Here, we also chose Open Sans as the final typeface for the tagline and finalised the typesetting. It's more discreet and has a much quieter character.
Above: Final tagline setting and extended colour combinations.
With a quite neutral typeface as the tagline and main text typeface, bringing in a more distinguishing font for display use would allow for more versatility when designing. Helvetica Rounded provides a cheerful, soft and happy look while its clean structure means it's not too loud and still fits with the other elements. On the other hand, Open Sans has more font weights and is more suited to textsetting, as well as use at smaller sizes (particularly important for the tagline).
Above: Sample typesetting followed by tagline weight and colour variations.
As well as the 'P' icon, there is also a secondary icon which uses the smiling face from the logo. This provides an additional element that can be used as an alternative representation of the company in situations where it's less important to evoke the company name itself. For instance, it could be used on packaging, stickers, balloons, etc. in order to evoke the personality and feeling of the brand. The 'P' icon is more important for applications such as social media avatars and business cards, where the name is a crucial component. Essentially, the idea is to provide as much flexibility as possible.
Above: Creating the secondary icon by modifying the smile element of the logo.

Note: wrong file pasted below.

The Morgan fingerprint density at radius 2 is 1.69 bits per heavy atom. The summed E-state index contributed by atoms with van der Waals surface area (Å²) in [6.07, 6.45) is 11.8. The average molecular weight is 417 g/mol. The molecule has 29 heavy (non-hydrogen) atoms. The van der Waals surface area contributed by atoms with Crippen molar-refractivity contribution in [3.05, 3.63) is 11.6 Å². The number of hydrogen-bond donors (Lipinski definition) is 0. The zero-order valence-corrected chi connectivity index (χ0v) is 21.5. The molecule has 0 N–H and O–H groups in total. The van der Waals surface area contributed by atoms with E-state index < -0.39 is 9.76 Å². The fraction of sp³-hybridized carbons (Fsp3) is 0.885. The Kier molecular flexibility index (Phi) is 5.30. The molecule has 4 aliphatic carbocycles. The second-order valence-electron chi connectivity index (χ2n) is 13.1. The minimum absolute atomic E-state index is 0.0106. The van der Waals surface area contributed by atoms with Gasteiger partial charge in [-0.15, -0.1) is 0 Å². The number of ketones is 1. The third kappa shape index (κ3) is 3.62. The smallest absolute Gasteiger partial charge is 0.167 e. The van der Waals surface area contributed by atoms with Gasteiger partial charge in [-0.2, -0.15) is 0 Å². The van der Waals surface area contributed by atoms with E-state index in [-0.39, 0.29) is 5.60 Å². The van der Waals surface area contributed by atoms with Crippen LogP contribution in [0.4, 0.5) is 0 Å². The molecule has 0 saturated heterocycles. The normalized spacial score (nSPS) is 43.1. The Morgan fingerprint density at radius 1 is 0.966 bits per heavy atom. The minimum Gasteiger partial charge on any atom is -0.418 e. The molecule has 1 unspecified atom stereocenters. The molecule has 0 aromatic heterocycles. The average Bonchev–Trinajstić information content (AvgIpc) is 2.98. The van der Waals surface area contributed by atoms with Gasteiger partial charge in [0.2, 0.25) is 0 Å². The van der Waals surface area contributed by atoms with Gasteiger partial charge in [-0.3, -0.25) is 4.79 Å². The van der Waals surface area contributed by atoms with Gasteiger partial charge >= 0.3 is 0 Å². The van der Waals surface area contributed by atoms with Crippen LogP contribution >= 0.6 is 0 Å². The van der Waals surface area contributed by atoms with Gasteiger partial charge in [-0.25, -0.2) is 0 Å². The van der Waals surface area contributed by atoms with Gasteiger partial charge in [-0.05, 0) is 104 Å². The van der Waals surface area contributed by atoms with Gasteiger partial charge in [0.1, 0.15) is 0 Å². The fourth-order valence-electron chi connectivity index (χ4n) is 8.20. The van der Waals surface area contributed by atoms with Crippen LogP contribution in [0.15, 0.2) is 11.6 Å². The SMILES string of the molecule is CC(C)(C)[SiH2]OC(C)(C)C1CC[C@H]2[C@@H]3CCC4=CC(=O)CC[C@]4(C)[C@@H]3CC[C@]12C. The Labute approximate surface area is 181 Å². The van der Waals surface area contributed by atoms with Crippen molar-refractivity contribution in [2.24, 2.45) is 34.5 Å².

I also designed a set of branding guidelines covering usage recommendations, colour palettes, tagline and sub-text, typefaces, icons, etc. to ensure consistency of the materials when in use, but also to provide a springboard for the brand to build on over time. The new brand launch is coming soon and in the meantime, the logo is being updated on the company office signage.
Rich Fraser, Pixelpaint:
I was looking for a new, more friendly, accessible and vibrant brand for Pixelpaint, an online canvas printing company. After stumbling across Claire's dribbble account which showcased loads of awesome custom typography logos, I knew I had to work with her. Right from the start, the standard of communication has been unsurpassed from any designer I have worked with before - so detailed, thoughtful and effective. She takes comments on board and the whole process feels very collaborative which is critical when trying to convey the business' personality. I really enjoyed the development and refinement of the logo, colour schemes and supporting iconography which left no small detail unchecked. The final result is a logo and supporting brand that I'm delighted with and reflects Pixelpaint perfectly. I wouldn't hesitate to recommend or use Claire again and plan to further develop the brand with her help.